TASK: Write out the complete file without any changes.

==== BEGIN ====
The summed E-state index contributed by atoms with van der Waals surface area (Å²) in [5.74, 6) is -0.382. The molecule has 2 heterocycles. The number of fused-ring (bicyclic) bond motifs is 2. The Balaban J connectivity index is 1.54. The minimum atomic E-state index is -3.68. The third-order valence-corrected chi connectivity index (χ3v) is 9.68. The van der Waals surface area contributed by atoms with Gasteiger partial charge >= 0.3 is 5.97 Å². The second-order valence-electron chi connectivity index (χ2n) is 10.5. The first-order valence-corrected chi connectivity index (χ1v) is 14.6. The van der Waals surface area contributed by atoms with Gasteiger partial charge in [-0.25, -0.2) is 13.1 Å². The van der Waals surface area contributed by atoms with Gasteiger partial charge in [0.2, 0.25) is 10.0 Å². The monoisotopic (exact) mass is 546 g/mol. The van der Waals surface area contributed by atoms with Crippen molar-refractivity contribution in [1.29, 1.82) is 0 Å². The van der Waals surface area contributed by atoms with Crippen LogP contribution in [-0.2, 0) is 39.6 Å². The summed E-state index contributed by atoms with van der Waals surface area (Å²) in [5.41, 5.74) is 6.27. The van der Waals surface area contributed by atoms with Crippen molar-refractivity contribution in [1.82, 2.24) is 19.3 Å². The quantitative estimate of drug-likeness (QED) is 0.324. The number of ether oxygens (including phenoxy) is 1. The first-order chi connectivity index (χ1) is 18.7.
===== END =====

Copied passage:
The summed E-state index contributed by atoms with van der Waals surface area (Å²) in [5.74, 6) is -0.382. The molecule has 2 heterocycles. The number of fused-ring (bicyclic) bond motifs is 2. The Balaban J connectivity index is 1.54. The minimum atomic E-state index is -3.68. The third-order valence-corrected chi connectivity index (χ3v) is 9.68. The van der Waals surface area contributed by atoms with Gasteiger partial charge >= 0.3 is 5.97 Å². The second-order valence-electron chi connectivity index (χ2n) is 10.5. The first-order valence-corrected chi connectivity index (χ1v) is 14.6. The van der Waals surface area contributed by atoms with Gasteiger partial charge in [-0.25, -0.2) is 13.1 Å². The van der Waals surface area contributed by atoms with Gasteiger partial charge in [0.2, 0.25) is 10.0 Å². The monoisotopic (exact) mass is 546 g/mol. The van der Waals surface area contributed by atoms with Crippen molar-refractivity contribution in [1.29, 1.82) is 0 Å². The van der Waals surface area contributed by atoms with Crippen LogP contribution in [-0.2, 0) is 39.6 Å². The summed E-state index contributed by atoms with van der Waals surface area (Å²) in [5.41, 5.74) is 6.27. The van der Waals surface area contributed by atoms with Crippen molar-refractivity contribution in [1.82, 2.24) is 19.3 Å². The quantitative estimate of drug-likeness (QED) is 0.324. The number of ether oxygens (including phenoxy) is 1. The first-order chi connectivity index (χ1) is 18.7.